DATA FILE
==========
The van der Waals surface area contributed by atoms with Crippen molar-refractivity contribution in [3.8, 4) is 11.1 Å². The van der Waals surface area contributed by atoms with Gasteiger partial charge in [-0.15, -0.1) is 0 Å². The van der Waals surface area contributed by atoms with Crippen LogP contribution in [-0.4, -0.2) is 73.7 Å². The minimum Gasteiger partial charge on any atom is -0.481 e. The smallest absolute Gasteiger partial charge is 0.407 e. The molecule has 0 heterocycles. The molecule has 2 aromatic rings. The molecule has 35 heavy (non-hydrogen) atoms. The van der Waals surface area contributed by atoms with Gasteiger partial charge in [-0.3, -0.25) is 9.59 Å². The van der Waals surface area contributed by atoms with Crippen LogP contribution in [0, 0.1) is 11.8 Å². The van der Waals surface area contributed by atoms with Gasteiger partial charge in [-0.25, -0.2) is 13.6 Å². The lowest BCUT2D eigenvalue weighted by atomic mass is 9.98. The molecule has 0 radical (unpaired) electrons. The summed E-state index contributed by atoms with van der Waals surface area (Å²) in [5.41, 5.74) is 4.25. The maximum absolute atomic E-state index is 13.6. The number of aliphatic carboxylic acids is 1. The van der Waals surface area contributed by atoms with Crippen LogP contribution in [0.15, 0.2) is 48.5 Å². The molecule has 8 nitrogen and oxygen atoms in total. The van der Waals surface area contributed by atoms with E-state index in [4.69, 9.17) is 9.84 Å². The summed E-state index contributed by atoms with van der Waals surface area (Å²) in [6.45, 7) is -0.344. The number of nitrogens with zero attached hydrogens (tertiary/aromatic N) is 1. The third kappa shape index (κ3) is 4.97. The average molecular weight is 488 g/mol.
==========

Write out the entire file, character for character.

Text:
The van der Waals surface area contributed by atoms with Crippen molar-refractivity contribution in [3.8, 4) is 11.1 Å². The van der Waals surface area contributed by atoms with Gasteiger partial charge in [-0.15, -0.1) is 0 Å². The van der Waals surface area contributed by atoms with Crippen LogP contribution in [-0.4, -0.2) is 73.7 Å². The minimum Gasteiger partial charge on any atom is -0.481 e. The smallest absolute Gasteiger partial charge is 0.407 e. The molecule has 0 heterocycles. The molecule has 2 aromatic rings. The molecule has 35 heavy (non-hydrogen) atoms. The van der Waals surface area contributed by atoms with Gasteiger partial charge in [-0.3, -0.25) is 9.59 Å². The van der Waals surface area contributed by atoms with Crippen LogP contribution in [0, 0.1) is 11.8 Å². The van der Waals surface area contributed by atoms with Gasteiger partial charge in [-0.25, -0.2) is 13.6 Å². The lowest BCUT2D eigenvalue weighted by atomic mass is 9.98. The molecule has 0 radical (unpaired) electrons. The summed E-state index contributed by atoms with van der Waals surface area (Å²) in [5.41, 5.74) is 4.25. The maximum absolute atomic E-state index is 13.6. The number of aliphatic carboxylic acids is 1. The van der Waals surface area contributed by atoms with Crippen LogP contribution in [0.15, 0.2) is 48.5 Å². The molecule has 8 nitrogen and oxygen atoms in total. The van der Waals surface area contributed by atoms with E-state index in [4.69, 9.17) is 9.84 Å². The summed E-state index contributed by atoms with van der Waals surface area (Å²) in [6.45, 7) is -0.344. The number of nitrogens with zero attached hydrogens (tertiary/aromatic N) is 1. The third kappa shape index (κ3) is 4.97. The average molecular weight is 488 g/mol.